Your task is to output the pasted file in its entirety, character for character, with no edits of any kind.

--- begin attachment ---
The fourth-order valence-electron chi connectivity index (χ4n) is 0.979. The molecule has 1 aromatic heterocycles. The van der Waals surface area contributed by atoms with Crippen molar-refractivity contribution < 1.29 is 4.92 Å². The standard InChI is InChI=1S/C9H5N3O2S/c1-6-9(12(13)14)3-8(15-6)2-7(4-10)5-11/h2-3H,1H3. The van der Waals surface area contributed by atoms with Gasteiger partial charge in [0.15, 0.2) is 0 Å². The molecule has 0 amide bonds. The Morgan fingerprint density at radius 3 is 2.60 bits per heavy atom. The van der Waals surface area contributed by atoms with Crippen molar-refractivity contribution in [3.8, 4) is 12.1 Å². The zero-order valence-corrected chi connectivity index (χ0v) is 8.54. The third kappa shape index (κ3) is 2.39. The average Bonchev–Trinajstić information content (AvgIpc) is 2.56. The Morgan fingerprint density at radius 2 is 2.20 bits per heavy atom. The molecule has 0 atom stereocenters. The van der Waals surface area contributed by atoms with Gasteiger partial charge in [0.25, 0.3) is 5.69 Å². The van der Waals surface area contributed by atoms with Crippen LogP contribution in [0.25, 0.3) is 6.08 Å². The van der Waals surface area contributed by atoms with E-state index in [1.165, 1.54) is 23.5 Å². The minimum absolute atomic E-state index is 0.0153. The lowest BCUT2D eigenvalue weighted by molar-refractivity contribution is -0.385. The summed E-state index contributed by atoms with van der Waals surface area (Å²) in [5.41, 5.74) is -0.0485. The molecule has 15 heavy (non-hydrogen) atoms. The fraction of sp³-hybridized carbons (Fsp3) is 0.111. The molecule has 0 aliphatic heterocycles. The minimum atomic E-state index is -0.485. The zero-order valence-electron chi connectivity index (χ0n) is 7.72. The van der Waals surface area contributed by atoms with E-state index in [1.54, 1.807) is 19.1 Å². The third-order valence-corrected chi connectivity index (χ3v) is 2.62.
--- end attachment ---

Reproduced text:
The fourth-order valence-electron chi connectivity index (χ4n) is 0.979. The molecule has 1 aromatic heterocycles. The van der Waals surface area contributed by atoms with Crippen molar-refractivity contribution < 1.29 is 4.92 Å². The standard InChI is InChI=1S/C9H5N3O2S/c1-6-9(12(13)14)3-8(15-6)2-7(4-10)5-11/h2-3H,1H3. The van der Waals surface area contributed by atoms with Gasteiger partial charge in [0.15, 0.2) is 0 Å². The molecule has 0 amide bonds. The Morgan fingerprint density at radius 3 is 2.60 bits per heavy atom. The van der Waals surface area contributed by atoms with Crippen molar-refractivity contribution in [3.8, 4) is 12.1 Å². The zero-order valence-corrected chi connectivity index (χ0v) is 8.54. The third kappa shape index (κ3) is 2.39. The average Bonchev–Trinajstić information content (AvgIpc) is 2.56. The Morgan fingerprint density at radius 2 is 2.20 bits per heavy atom. The molecule has 0 atom stereocenters. The van der Waals surface area contributed by atoms with Gasteiger partial charge in [0.25, 0.3) is 5.69 Å². The van der Waals surface area contributed by atoms with Crippen LogP contribution in [0.25, 0.3) is 6.08 Å². The van der Waals surface area contributed by atoms with E-state index in [1.165, 1.54) is 23.5 Å². The minimum absolute atomic E-state index is 0.0153. The lowest BCUT2D eigenvalue weighted by molar-refractivity contribution is -0.385. The summed E-state index contributed by atoms with van der Waals surface area (Å²) in [5.41, 5.74) is -0.0485. The molecule has 15 heavy (non-hydrogen) atoms. The fraction of sp³-hybridized carbons (Fsp3) is 0.111. The molecule has 0 aliphatic heterocycles. The minimum atomic E-state index is -0.485. The zero-order valence-electron chi connectivity index (χ0n) is 7.72. The van der Waals surface area contributed by atoms with E-state index in [1.54, 1.807) is 19.1 Å². The third-order valence-corrected chi connectivity index (χ3v) is 2.62.